The evidence before the sentencing court was sufficient to establish, as a matter of law, that (1) Mr. Fleming was indigent such that he could not pay his court costs despite bona fide efforts to do so and (2) the state's interests in punishment and deterrence were otherwise satisfied by the conditions Mr. Fleming already completed and by his time served following the improper revocation of his probation. Nevertheless, because the sentencing court expressly limited the probation revocation hearing by stating the hearing was solely for purposes of disposition, the state may not have had the opportunity to present other evidence on this issue. If such additional evidence exists, the state or the sentencing court has 60 days from the date the mandate issues in this case to reinitiate revocation proceedings against Mr. Fleming. If the state or the sentencing court does not so elect, Mr. Fleming must be discharged from probation.

         Factual and Procedural Background

         On July 31, 2008, Mr. Fleming pleaded guilty to two counts of domestic assault in the second degree, section 565.073.[1] The court sentenced him to seven years in prison on each count and ordered the sentences to be served concurrently. The sentencing court suspended execution of Mr. Fleming's sentences and placed him on probation for a term of five years. The sentencing court imposed several special conditions on Mr. Fleming's probation, including the completion of a domestic abuse or anger management program and the completion of a mental health program. The sentencing court also ordered Mr. Fleming to pay his "court costs" and $92 to the crime victims' compensation fund[2]within the first three years of his probation.[3] In addition to the judgment in favor of the crime victims' compensation fund, the ledger of "court costs" assessed showed costs and fees of $301.50 and a board bill of $3, 870. Mr. Fleming, therefore, was ordered to pay a total of $4, 263.50 within the first three years of his probation.[4] His probation term was set to expire July 30, 2013.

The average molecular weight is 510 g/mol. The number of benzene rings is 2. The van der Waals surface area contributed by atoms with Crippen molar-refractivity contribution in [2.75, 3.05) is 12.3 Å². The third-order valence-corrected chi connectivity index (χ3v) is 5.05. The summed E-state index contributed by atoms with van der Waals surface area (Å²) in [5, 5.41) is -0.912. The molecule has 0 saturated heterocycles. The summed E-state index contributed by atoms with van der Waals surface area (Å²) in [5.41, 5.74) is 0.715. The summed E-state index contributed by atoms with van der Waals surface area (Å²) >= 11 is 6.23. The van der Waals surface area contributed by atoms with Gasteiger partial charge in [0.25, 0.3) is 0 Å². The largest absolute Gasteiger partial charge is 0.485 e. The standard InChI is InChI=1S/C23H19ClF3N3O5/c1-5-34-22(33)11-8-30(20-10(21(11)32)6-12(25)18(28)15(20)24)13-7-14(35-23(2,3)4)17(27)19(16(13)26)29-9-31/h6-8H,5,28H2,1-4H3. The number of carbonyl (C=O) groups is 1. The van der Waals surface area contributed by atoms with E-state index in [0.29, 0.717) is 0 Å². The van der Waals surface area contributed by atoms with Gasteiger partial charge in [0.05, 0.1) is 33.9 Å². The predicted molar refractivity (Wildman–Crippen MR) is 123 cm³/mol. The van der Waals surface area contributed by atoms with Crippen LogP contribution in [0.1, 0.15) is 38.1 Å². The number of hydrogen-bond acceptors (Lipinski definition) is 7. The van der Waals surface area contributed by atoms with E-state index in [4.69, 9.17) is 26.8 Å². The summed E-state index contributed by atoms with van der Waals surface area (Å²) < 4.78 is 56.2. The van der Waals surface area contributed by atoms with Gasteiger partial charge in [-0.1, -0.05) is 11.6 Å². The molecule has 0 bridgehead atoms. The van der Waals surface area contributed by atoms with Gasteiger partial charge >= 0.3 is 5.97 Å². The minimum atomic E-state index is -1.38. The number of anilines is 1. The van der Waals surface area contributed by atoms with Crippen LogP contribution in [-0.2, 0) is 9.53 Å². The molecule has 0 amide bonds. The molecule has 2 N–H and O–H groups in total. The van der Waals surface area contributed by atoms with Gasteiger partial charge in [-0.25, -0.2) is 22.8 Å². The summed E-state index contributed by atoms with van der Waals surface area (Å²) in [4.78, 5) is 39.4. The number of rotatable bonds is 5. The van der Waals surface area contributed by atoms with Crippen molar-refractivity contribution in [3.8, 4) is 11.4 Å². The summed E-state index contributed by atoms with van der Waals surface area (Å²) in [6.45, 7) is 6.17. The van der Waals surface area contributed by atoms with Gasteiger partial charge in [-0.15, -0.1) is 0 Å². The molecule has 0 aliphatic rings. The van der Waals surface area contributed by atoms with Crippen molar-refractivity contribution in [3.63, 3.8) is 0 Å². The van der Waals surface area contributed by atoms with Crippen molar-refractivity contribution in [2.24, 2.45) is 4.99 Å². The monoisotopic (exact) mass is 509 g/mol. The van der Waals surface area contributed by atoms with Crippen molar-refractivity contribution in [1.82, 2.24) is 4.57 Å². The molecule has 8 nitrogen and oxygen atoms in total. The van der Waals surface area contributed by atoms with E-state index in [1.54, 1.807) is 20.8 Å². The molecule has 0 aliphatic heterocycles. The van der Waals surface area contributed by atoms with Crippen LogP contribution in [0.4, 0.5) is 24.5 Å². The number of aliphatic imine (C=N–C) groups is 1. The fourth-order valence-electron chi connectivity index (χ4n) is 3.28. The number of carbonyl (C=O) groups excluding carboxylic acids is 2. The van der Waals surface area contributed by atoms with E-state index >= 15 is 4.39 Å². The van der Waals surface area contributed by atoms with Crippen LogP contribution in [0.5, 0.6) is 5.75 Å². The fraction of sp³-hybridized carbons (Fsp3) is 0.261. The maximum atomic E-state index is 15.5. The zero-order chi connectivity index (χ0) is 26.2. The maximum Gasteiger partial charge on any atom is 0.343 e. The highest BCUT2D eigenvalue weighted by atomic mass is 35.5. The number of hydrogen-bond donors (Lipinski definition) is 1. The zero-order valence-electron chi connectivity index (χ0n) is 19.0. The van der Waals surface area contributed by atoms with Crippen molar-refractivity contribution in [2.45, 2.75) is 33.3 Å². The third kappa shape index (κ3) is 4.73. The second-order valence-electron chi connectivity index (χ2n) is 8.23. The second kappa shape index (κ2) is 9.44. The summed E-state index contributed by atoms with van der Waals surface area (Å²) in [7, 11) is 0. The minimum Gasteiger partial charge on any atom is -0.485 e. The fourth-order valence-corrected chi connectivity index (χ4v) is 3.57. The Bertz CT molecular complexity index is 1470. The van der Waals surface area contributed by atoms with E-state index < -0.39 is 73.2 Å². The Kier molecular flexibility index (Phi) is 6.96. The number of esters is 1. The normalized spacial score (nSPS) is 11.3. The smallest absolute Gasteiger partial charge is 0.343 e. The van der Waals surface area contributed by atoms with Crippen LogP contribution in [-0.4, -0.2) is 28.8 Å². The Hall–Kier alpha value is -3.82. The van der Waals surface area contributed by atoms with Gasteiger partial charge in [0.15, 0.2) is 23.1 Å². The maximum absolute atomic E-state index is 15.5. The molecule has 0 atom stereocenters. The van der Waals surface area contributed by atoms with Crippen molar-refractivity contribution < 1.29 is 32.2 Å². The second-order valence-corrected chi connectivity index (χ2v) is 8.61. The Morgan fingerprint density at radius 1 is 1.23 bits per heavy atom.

While on probation, Mr. Fleming was unemployed. A case summary report dated May 19, 2009, states that Mr. Fleming was receiving treatment for "mental health issues" and that, as of April 2009, Mr. Fleming was approved for Supplemental Security Income (SSI) payments of $449.34 per month. He agreed to pay $118 a month, and extra when he received a balance of $1, 500 from SSI, toward his court costs. The report also states that Mr. Fleming was completing anger management classes because he was financially unable to attend domestic assault classes, which cost $40 per week for 27 weeks. The report further indicated Mr. Fleming was living with his girlfriend, who had physical limitations and was not able to work, but who helped him monitor his probation appointments and requirements.